Unpleasant surprise for 20.631 backers: The Kickstarter Integrity Team has suspended the Skarp Laser Razor project (see below). The reason: Skarp Technologies couldn’t provide a working prototype of their razor, thus violating the Kickstarter rules.
If you were backing the project, here’s what you found in your inbox today:
This is a message from Kickstarter’s Integrity team. We’re writing to notify you that the Skarp Laser Razor project has been suspended, and your pledge has been canceled.
After requesting and reviewing additional material from the creator of the project, we’ve concluded that it is in violation of our rule requiring working prototypes of physical products that are offered as rewards. Accordingly, all funding has been stopped and backers will not be charged for their pledges. No further action is required on your part. Suspensions cannot be undone.
We take the integrity of the Kickstarter system very seriously. We only suspend projects when we find evidence that our rules are being violated.
Kickstarter Integrity Team
No Comment From The Makers So Far
As the Kickstarter suspensions cannot be undone, Skarp Technologies just lost $4.004.922 from their backers just six days before a successful campaign.
Skarp Technologies haven’t issued a statement so far but one tweet:
They immediately changed their website, which now points to their new IndieGogo campaign.
After a few hours, the campaign is already backed by 212 people. Pricing, timeline and funding goal of $160.000 remain exactly identical as in the Kickstarter campaign.
What Happens Next?
In the weeks since the Kickstarter campaign started, there were heated discussions on whether Skarp could hold their promises. The topic was heavily discussed on reddit.
Skarp replied by showing this video of a prototype razor cutting a single hair with some effort.
Skarp Technologies noted:
“Many have asked us to show a closer shave with the prototype shaver, and we would love to, but can’t. Here is why.
The prototype in the demo video can’t cut much closer because the hand-made fiber in the prototype breaks when lightly bouncing it off the skin. It’s made of glass and is very thin. It also can’t be mounted with the necessary support to prevent that. The hand drawn fiber that you see cutting hair in the videos has an un-even surface that doesn’t uniformly couple the laser light into the hair over the whole cutting region. Your support will allow us order the new factory made fiber. Please see the time line in the campaign.
The new fiber design can be mounted rigidly & supported to prevent breaking. It also couples the hair-cutting laser ‘blade’ evenly into the hairs.”
Also, it’s still unclear whether the razor is able to work on just AAA batteries.
So what do you think — is this a fraud or can Skarp deliver? Please feel free to add your comments.
Here’s the original article on Skarp from All3DP:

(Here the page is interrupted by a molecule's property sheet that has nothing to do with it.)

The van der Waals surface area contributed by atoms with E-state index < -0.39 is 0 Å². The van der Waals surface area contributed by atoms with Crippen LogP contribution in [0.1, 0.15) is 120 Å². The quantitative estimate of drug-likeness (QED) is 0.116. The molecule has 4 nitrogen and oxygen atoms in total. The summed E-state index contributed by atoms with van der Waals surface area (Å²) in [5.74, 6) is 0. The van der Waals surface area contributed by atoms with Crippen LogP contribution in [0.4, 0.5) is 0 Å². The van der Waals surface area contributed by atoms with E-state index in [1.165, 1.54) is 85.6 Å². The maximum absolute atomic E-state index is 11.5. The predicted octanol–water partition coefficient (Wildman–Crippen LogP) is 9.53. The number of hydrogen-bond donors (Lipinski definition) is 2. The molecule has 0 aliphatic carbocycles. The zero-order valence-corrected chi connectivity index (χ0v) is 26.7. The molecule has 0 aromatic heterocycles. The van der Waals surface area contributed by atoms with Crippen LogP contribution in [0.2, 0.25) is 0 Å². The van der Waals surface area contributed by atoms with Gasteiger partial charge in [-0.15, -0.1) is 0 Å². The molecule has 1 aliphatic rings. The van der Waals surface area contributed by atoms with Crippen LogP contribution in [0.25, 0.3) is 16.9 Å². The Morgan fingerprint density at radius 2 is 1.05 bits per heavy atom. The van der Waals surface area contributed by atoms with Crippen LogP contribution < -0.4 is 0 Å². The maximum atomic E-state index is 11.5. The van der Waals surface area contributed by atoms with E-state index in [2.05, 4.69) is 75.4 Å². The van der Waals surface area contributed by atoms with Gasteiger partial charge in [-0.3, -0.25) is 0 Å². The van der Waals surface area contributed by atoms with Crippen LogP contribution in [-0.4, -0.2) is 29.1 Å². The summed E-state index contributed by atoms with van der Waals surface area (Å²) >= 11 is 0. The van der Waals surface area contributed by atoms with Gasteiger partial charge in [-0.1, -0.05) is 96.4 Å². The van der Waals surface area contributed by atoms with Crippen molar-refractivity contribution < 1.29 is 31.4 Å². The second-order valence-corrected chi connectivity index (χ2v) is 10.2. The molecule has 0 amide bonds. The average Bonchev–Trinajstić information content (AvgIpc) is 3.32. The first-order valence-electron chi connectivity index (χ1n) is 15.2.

Prototyped on a Makerbot 3D printer, the Skarp laser razor is an intriguing device that brings the art of shaving into the 21st century.
The Skarp laser razor looks like a traditional razor, but the way in which it works is entirely different.
Instead of using a blade, the Skarp — Swedish for sharp — uses a small laser which cuts through hair without causing irritation to the skin.
Having secured nearly $2.5 million on Kickstarter, the Skarp could potentially revolutionize personal grooming, not least because two billion razors or razor heads are thrown away each year in the US alone.
Another huge benefit of this razor is that it does not require water to shave. With many areas in the world experiencing drought, it’s another way that the Skarp benefits the environment.
The inventor’s name is Morgan Gustavsson, and he’s been working in the medical an cosmetic laser industry for three decades.
He holds the patent for Intense Pulsed Light (IPL) in 1989, which is a method still used by hair removal and dermatology treatments today.
How Does the Skarp Laser Razor Work?
Fast forward to the present, and after extensive rapid prototyping on a Makerbot 3D printer, the Skarp is ready for the market.
The razor works by using a particular light wavelength, and the creators are clearly excited by their discovery.
Wavelengths were already being used but could only cut through dark hair. After years of research and development, the team discovered a “chromophore” in hair which is present in every human.
This wavelength does not emit UV and the laser does not react to skin, only hair, meaning it is a very low risk design.
What do you think? Would you be tempted to try the Skarp laser razor?
Incidentally, this isn’t the only razor currently making waves on crowdfunding. Another success story is a travel edition of Ockham’s Razor over on Indiegogo, which is 3D printed in black PLA.
License: The text of "Skarp Laser Razor is Suspended from Kickstarter" by All3DP is licensed under a Creative Commons Attribution 4.0 International License.